Artist turns melted guns into angels

Using melted guns and decommissioned missiles, Lin Evola transforms weapons into painted peace symbols.

"The weapons melted down says to humanity, 'We are the ones who choose,'" she says. 

The conceptual art project is titled the Peace Angels Project. It serves as a reminder of the worldwide violence epidemic. By turning weapons into angels, Evola is asking mankind to create a better world. 

"The real function of art is to reflect back to humanity--where we are, who we are," Evola says. "And in this case especially now, weapons are a big part of what's going on in our world."

The Peace Angels Project started in 1992. Evola had just moved to Los Angeles and was horrified to read about the high gun-violence rates. She decided to use her art to take a stand. 

With the help of the Los Angeles County Sheriff's Department, Evola obtained thousands of guns that had been taken off the streets and decommissioned nuclear stainless steel. One piece she made from those weapons will stand at the 9/11 Memorial and Museum. It's set to be revealed next year.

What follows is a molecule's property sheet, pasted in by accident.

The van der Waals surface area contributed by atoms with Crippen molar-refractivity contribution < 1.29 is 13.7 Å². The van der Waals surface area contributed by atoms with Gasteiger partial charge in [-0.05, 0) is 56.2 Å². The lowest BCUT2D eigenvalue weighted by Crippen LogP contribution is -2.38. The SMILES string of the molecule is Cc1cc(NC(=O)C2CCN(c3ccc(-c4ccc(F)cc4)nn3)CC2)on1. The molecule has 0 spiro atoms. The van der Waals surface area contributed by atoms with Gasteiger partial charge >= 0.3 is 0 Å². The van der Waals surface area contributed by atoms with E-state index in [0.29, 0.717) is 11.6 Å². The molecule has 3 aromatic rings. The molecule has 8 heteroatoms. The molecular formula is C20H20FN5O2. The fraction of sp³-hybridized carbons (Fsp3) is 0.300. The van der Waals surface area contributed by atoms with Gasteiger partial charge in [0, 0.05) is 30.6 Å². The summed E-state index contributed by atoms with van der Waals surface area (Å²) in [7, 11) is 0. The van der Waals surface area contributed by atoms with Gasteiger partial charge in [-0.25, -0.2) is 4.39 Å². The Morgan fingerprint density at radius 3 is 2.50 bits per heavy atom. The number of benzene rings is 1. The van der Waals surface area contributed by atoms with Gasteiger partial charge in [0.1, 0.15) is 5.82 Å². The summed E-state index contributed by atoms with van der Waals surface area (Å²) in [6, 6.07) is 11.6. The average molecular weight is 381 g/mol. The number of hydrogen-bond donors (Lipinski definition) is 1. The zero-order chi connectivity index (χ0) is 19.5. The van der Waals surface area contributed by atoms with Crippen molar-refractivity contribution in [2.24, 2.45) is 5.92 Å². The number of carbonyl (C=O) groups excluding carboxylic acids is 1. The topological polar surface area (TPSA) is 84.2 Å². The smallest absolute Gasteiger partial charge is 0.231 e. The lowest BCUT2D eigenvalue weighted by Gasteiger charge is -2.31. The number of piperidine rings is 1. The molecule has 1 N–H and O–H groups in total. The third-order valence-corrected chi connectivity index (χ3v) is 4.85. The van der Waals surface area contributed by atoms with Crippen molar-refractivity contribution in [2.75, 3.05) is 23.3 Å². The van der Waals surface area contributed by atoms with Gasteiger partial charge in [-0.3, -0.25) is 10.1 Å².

The models Evola has made are each made up of about 25 weapons. She says her goal is to turn them into 64-foot monuments using 1 million weapons each. 

Los Angeles officials have given Evola permission to proceed with her plans. She hopes when that's done she can install a similar monument in New York. 

Ultimately, she'd like her work to be displayed in every major city worldwide, Evola says, not just as an image of unity, but also as an apology on behalf of humanity. 

"I really apologize for all of us, the human race, that it's taken us this much tragedy and pain to make a change," she says.